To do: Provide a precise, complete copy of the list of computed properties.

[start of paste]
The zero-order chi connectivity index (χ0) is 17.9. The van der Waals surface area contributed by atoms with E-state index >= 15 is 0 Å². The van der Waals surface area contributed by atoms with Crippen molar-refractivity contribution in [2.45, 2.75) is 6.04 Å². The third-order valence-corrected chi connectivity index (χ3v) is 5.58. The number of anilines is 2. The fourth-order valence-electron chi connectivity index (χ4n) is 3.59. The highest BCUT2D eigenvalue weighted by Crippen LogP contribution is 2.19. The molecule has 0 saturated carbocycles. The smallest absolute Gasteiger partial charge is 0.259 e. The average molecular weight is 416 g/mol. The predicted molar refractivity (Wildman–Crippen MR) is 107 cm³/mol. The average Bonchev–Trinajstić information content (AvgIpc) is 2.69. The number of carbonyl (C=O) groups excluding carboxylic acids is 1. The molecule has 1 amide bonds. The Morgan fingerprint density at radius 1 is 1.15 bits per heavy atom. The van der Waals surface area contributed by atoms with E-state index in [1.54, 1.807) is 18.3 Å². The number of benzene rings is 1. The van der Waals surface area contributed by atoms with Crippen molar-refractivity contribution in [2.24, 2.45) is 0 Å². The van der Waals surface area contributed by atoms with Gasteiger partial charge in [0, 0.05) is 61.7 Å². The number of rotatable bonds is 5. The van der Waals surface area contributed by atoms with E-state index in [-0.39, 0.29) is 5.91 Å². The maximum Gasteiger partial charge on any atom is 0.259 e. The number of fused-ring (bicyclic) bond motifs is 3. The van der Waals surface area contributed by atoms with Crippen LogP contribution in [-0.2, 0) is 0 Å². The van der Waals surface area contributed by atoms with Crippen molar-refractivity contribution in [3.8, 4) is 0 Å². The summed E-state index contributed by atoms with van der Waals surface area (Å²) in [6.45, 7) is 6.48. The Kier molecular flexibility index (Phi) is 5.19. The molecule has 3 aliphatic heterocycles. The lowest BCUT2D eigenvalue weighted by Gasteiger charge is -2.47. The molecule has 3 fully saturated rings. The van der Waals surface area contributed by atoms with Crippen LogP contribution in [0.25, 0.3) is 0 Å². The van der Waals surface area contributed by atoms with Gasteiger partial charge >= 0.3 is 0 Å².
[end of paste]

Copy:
The zero-order chi connectivity index (χ0) is 17.9. The van der Waals surface area contributed by atoms with E-state index >= 15 is 0 Å². The van der Waals surface area contributed by atoms with Crippen molar-refractivity contribution in [2.45, 2.75) is 6.04 Å². The third-order valence-corrected chi connectivity index (χ3v) is 5.58. The number of anilines is 2. The fourth-order valence-electron chi connectivity index (χ4n) is 3.59. The highest BCUT2D eigenvalue weighted by Crippen LogP contribution is 2.19. The molecule has 0 saturated carbocycles. The smallest absolute Gasteiger partial charge is 0.259 e. The average molecular weight is 416 g/mol. The predicted molar refractivity (Wildman–Crippen MR) is 107 cm³/mol. The average Bonchev–Trinajstić information content (AvgIpc) is 2.69. The number of carbonyl (C=O) groups excluding carboxylic acids is 1. The molecule has 1 amide bonds. The Morgan fingerprint density at radius 1 is 1.15 bits per heavy atom. The van der Waals surface area contributed by atoms with E-state index in [1.54, 1.807) is 18.3 Å². The number of benzene rings is 1. The van der Waals surface area contributed by atoms with Crippen molar-refractivity contribution in [2.24, 2.45) is 0 Å². The van der Waals surface area contributed by atoms with Gasteiger partial charge in [0, 0.05) is 61.7 Å². The number of rotatable bonds is 5. The van der Waals surface area contributed by atoms with E-state index in [-0.39, 0.29) is 5.91 Å². The maximum Gasteiger partial charge on any atom is 0.259 e. The number of fused-ring (bicyclic) bond motifs is 3. The van der Waals surface area contributed by atoms with Crippen LogP contribution in [-0.2, 0) is 0 Å². The van der Waals surface area contributed by atoms with Crippen molar-refractivity contribution in [3.8, 4) is 0 Å². The summed E-state index contributed by atoms with van der Waals surface area (Å²) in [6.45, 7) is 6.48. The Kier molecular flexibility index (Phi) is 5.19. The molecule has 3 aliphatic heterocycles. The lowest BCUT2D eigenvalue weighted by Gasteiger charge is -2.47. The molecule has 3 fully saturated rings. The van der Waals surface area contributed by atoms with Crippen LogP contribution in [0.25, 0.3) is 0 Å². The van der Waals surface area contributed by atoms with Gasteiger partial charge >= 0.3 is 0 Å².